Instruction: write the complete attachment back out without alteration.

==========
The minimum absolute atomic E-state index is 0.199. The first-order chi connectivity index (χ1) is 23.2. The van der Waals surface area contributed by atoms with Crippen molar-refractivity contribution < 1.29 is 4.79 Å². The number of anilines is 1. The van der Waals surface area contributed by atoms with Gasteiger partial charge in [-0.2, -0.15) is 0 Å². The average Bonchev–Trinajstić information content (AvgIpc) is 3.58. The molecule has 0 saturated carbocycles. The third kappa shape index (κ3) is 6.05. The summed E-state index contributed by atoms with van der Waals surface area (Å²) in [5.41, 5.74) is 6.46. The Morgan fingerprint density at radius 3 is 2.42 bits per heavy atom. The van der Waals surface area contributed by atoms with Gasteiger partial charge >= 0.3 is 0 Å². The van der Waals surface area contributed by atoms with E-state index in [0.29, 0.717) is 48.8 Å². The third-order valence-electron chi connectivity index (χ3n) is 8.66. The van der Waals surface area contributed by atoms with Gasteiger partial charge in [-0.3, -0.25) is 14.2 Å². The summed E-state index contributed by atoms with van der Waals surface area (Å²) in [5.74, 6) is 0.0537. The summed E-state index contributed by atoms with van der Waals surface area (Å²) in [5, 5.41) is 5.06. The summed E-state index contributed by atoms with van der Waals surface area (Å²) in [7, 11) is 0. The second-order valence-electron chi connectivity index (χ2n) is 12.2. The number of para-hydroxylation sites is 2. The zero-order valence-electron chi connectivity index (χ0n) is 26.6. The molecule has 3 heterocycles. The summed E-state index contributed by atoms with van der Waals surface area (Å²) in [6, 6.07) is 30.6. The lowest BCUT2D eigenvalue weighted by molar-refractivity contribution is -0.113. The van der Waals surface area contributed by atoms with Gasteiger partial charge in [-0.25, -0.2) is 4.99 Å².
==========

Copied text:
The minimum absolute atomic E-state index is 0.199. The first-order chi connectivity index (χ1) is 23.2. The van der Waals surface area contributed by atoms with Crippen molar-refractivity contribution < 1.29 is 4.79 Å². The number of anilines is 1. The van der Waals surface area contributed by atoms with Gasteiger partial charge in [-0.2, -0.15) is 0 Å². The average Bonchev–Trinajstić information content (AvgIpc) is 3.58. The molecule has 0 saturated carbocycles. The third kappa shape index (κ3) is 6.05. The summed E-state index contributed by atoms with van der Waals surface area (Å²) in [5.41, 5.74) is 6.46. The Morgan fingerprint density at radius 3 is 2.42 bits per heavy atom. The van der Waals surface area contributed by atoms with Gasteiger partial charge >= 0.3 is 0 Å². The van der Waals surface area contributed by atoms with E-state index in [0.29, 0.717) is 48.8 Å². The third-order valence-electron chi connectivity index (χ3n) is 8.66. The van der Waals surface area contributed by atoms with Gasteiger partial charge in [-0.3, -0.25) is 14.2 Å². The summed E-state index contributed by atoms with van der Waals surface area (Å²) in [5.74, 6) is 0.0537. The summed E-state index contributed by atoms with van der Waals surface area (Å²) in [5, 5.41) is 5.06. The summed E-state index contributed by atoms with van der Waals surface area (Å²) in [7, 11) is 0. The second-order valence-electron chi connectivity index (χ2n) is 12.2. The number of para-hydroxylation sites is 2. The zero-order valence-electron chi connectivity index (χ0n) is 26.6. The molecule has 3 heterocycles. The summed E-state index contributed by atoms with van der Waals surface area (Å²) in [6, 6.07) is 30.6. The lowest BCUT2D eigenvalue weighted by molar-refractivity contribution is -0.113. The van der Waals surface area contributed by atoms with Gasteiger partial charge in [-0.25, -0.2) is 4.99 Å².